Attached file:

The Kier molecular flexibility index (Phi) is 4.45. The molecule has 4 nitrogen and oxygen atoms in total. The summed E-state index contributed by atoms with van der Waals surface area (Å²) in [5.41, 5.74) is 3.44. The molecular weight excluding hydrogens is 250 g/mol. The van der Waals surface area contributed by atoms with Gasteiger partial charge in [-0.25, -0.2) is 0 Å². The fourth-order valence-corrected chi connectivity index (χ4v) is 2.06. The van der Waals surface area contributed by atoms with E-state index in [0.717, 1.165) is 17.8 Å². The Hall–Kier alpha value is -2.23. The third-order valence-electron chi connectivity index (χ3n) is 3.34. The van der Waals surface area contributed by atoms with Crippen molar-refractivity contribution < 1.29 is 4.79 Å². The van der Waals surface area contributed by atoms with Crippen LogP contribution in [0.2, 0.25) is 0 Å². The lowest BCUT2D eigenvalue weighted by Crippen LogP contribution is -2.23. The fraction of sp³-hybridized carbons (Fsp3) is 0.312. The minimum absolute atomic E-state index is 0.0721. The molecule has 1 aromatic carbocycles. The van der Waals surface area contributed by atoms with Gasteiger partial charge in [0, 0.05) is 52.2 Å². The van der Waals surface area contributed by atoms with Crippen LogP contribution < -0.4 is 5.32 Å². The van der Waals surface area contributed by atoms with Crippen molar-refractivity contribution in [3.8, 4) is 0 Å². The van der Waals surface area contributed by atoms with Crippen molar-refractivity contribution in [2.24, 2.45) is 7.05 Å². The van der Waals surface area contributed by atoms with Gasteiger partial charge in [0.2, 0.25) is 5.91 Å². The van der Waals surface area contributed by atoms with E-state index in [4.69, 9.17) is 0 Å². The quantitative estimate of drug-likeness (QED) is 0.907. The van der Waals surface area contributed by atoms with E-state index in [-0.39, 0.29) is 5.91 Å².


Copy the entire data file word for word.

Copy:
The Kier molecular flexibility index (Phi) is 4.45. The molecule has 4 nitrogen and oxygen atoms in total. The summed E-state index contributed by atoms with van der Waals surface area (Å²) in [5.41, 5.74) is 3.44. The molecular weight excluding hydrogens is 250 g/mol. The van der Waals surface area contributed by atoms with Gasteiger partial charge in [-0.25, -0.2) is 0 Å². The fourth-order valence-corrected chi connectivity index (χ4v) is 2.06. The van der Waals surface area contributed by atoms with E-state index in [0.717, 1.165) is 17.8 Å². The Hall–Kier alpha value is -2.23. The third-order valence-electron chi connectivity index (χ3n) is 3.34. The van der Waals surface area contributed by atoms with Crippen molar-refractivity contribution < 1.29 is 4.79 Å². The van der Waals surface area contributed by atoms with Crippen LogP contribution in [0.2, 0.25) is 0 Å². The lowest BCUT2D eigenvalue weighted by Crippen LogP contribution is -2.23. The fraction of sp³-hybridized carbons (Fsp3) is 0.312. The minimum absolute atomic E-state index is 0.0721. The molecule has 1 aromatic carbocycles. The van der Waals surface area contributed by atoms with Gasteiger partial charge in [0, 0.05) is 52.2 Å². The van der Waals surface area contributed by atoms with Crippen LogP contribution < -0.4 is 5.32 Å². The van der Waals surface area contributed by atoms with Crippen molar-refractivity contribution in [3.8, 4) is 0 Å². The van der Waals surface area contributed by atoms with Crippen molar-refractivity contribution in [2.24, 2.45) is 7.05 Å². The van der Waals surface area contributed by atoms with Gasteiger partial charge in [0.2, 0.25) is 5.91 Å². The van der Waals surface area contributed by atoms with E-state index in [4.69, 9.17) is 0 Å². The quantitative estimate of drug-likeness (QED) is 0.907. The van der Waals surface area contributed by atoms with E-state index in [-0.39, 0.29) is 5.91 Å².